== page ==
About the Project
The Player Piano Project promotes study and research into all aspects relating to the player piano and organ, especially as they relate to performance practices of the late nineteenth and early twentieth centuries. The Project seeks to bring together researchers, musicians, and enthusiasts to advance knowledge of the player piano and organ.
Interest in the player piano at Stanford grew out of a series of symposia, Reactions to the Record, which explored the connection between sound recordings and the study of historical performance practice. A number of participants in the symposia made important discoveries with piano rolls, many of which remain in private collections or are difficult to access in museums and libraries. This served to highlight that piano rolls are a largely untapped primary resource for the study of performance practice, and that a program to collect and study piano rolls, and make them more easily accessible was needed.
Collecting and describing
The Project will develop an extensive collection of piano and organ rolls with a corresponding set of instruments capable of playing each of the major types of rolls. The rolls will be cataloged and included in the Stanford University Libraries catalog. A database documenting the full extent of historic piano and organ roll production throughout the world is also envisioned.
Preservation and digitization
To preserve the piano rolls, many of which are over one hundred years old, optimal storage and usage protocols will be established. Following cataloging, the rolls will be housed in the state-of-the-art archival library facilities at Stanford, under ideal conditions for the long-term preservation of paper.
Planning is now underway for digitizing the piano rolls. Preservation of the rolls, ease of access, playback, and research are all goals of digitization. The Project will seek to build upon current experience and success with digital scanning technologies to develop optimal multi-format capabilities with all roll systems. Specifications for archival standards in digital image and audio files from rolls will be developed. To this end, Stanford will design and build a dedicated scanner capable of achieving these standards. A growing database of rolls with metadata, image and audio files will then become available for online research. With archival scans rolls, can be duplicated (thus preserving originals) and played back via MIDI files or “e-roll” capable players. Research into new technologies for reproduction and playback will be ongoing as well. Once the digital program is underway, the project will encourage collaboration with individuals and institutions with important rolls in need of preservation. For information on participating in this program, please contact the project staff.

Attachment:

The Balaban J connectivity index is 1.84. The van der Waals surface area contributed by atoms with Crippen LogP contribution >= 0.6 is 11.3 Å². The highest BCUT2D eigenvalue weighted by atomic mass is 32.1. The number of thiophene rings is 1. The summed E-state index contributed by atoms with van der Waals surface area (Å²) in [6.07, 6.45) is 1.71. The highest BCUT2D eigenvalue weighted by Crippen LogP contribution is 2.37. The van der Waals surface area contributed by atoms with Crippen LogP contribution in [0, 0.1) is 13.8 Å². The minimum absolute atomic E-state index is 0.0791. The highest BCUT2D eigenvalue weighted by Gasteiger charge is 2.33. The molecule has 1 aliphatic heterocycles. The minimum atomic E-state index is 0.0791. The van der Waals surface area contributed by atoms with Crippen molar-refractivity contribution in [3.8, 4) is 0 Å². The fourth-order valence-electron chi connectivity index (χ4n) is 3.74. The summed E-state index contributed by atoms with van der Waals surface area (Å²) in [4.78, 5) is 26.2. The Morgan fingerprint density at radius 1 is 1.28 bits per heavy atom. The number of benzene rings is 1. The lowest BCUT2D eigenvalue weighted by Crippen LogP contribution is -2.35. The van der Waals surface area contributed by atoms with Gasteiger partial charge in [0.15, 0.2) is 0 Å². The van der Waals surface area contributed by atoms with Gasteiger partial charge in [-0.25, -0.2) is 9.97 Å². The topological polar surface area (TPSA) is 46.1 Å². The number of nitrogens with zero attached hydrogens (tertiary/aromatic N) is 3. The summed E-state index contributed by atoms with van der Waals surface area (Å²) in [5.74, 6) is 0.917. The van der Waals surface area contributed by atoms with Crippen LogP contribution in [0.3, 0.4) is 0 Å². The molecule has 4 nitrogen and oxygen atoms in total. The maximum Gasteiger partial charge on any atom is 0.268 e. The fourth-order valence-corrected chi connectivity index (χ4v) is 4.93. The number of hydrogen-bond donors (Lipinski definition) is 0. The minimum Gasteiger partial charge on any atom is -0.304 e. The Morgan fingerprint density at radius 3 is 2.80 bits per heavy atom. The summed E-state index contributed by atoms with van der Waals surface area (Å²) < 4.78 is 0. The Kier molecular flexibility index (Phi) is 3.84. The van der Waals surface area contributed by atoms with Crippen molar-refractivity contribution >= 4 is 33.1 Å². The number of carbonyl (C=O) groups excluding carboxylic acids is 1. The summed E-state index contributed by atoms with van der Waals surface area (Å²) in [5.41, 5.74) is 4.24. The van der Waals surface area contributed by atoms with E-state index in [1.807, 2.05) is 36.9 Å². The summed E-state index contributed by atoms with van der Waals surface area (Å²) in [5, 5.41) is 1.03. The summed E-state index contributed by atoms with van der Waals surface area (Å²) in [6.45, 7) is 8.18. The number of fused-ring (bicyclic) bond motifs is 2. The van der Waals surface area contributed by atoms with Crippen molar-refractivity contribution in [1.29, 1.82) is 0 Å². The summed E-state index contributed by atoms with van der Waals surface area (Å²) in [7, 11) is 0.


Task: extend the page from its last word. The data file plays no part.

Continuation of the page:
The Project will work with instrument restoration specialists, pneumatic technicians, and engineers to keep a collection of historic instruments in optimal working condition. Among the goals will be to maintain players from all of the important proprietary roll systems, including rare ones which have remained inaccessible to most researchers and enthusiasts. This collection will be available for musical performances, recordings, and research on the technology of pneumatic player instruments. The project affirms the importance of original instruments and players in accurately assessing the sound of historic rolls.
A constantly expanding library will be developed documenting current research, historic studies, and all aspects of rolls and player technology. The library will include books, periodicals, dissertations, technical manuals, catalogs and bibliographies, archival materials, and recordings of roll performances.
The project welcomes the collaboration of interested individuals and institutions in furthering research on player pianos and organs including the cooperative digitization, preservation, and cataloging of rolls.